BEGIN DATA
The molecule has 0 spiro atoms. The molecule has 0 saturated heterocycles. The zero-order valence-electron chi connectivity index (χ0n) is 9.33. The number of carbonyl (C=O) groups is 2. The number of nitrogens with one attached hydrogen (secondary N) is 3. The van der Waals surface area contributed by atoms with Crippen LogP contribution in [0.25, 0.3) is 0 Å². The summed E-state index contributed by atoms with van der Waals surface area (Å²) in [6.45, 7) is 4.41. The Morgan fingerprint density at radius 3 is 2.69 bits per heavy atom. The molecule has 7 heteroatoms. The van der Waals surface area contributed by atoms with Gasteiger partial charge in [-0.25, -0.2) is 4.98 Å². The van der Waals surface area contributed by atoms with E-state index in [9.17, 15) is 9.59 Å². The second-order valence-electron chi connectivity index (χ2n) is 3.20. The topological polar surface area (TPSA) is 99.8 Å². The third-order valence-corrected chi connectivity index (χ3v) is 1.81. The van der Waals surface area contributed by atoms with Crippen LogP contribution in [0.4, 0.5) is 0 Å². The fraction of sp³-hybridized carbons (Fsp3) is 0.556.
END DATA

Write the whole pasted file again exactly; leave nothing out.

The molecule has 0 spiro atoms. The molecule has 0 saturated heterocycles. The zero-order valence-electron chi connectivity index (χ0n) is 9.33. The number of carbonyl (C=O) groups is 2. The number of nitrogens with one attached hydrogen (secondary N) is 3. The van der Waals surface area contributed by atoms with Crippen LogP contribution in [0.25, 0.3) is 0 Å². The summed E-state index contributed by atoms with van der Waals surface area (Å²) in [6.45, 7) is 4.41. The Morgan fingerprint density at radius 3 is 2.69 bits per heavy atom. The molecule has 7 heteroatoms. The van der Waals surface area contributed by atoms with Gasteiger partial charge in [-0.25, -0.2) is 4.98 Å². The van der Waals surface area contributed by atoms with E-state index in [9.17, 15) is 9.59 Å². The second-order valence-electron chi connectivity index (χ2n) is 3.20. The topological polar surface area (TPSA) is 99.8 Å². The third-order valence-corrected chi connectivity index (χ3v) is 1.81. The van der Waals surface area contributed by atoms with Crippen LogP contribution in [0.4, 0.5) is 0 Å². The fraction of sp³-hybridized carbons (Fsp3) is 0.556.